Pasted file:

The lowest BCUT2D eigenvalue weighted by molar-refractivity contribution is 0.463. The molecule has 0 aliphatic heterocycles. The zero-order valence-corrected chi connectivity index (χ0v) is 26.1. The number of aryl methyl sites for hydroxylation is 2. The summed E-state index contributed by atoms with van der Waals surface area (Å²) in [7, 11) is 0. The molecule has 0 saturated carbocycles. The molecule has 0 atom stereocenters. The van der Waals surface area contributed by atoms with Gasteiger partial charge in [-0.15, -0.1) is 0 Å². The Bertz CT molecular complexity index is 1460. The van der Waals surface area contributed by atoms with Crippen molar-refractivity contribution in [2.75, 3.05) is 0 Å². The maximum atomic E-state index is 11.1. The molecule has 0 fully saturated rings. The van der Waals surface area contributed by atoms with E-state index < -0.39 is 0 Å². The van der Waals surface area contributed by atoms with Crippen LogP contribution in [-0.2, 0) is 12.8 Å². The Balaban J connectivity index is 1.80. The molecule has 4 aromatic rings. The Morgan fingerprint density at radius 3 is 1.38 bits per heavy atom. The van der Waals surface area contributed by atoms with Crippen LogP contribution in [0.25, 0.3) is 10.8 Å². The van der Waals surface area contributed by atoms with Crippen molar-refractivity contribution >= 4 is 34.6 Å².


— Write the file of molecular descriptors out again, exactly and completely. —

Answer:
The lowest BCUT2D eigenvalue weighted by molar-refractivity contribution is 0.463. The molecule has 0 aliphatic heterocycles. The zero-order valence-corrected chi connectivity index (χ0v) is 26.1. The number of aryl methyl sites for hydroxylation is 2. The summed E-state index contributed by atoms with van der Waals surface area (Å²) in [7, 11) is 0. The molecule has 0 saturated carbocycles. The molecule has 0 atom stereocenters. The van der Waals surface area contributed by atoms with Gasteiger partial charge in [-0.15, -0.1) is 0 Å². The Bertz CT molecular complexity index is 1460. The van der Waals surface area contributed by atoms with Crippen molar-refractivity contribution in [2.75, 3.05) is 0 Å². The maximum atomic E-state index is 11.1. The molecule has 0 fully saturated rings. The van der Waals surface area contributed by atoms with E-state index < -0.39 is 0 Å². The van der Waals surface area contributed by atoms with Crippen LogP contribution in [-0.2, 0) is 12.8 Å². The Balaban J connectivity index is 1.80. The molecule has 4 aromatic rings. The Morgan fingerprint density at radius 3 is 1.38 bits per heavy atom. The van der Waals surface area contributed by atoms with Crippen LogP contribution in [0.25, 0.3) is 10.8 Å². The van der Waals surface area contributed by atoms with Crippen molar-refractivity contribution >= 4 is 34.6 Å².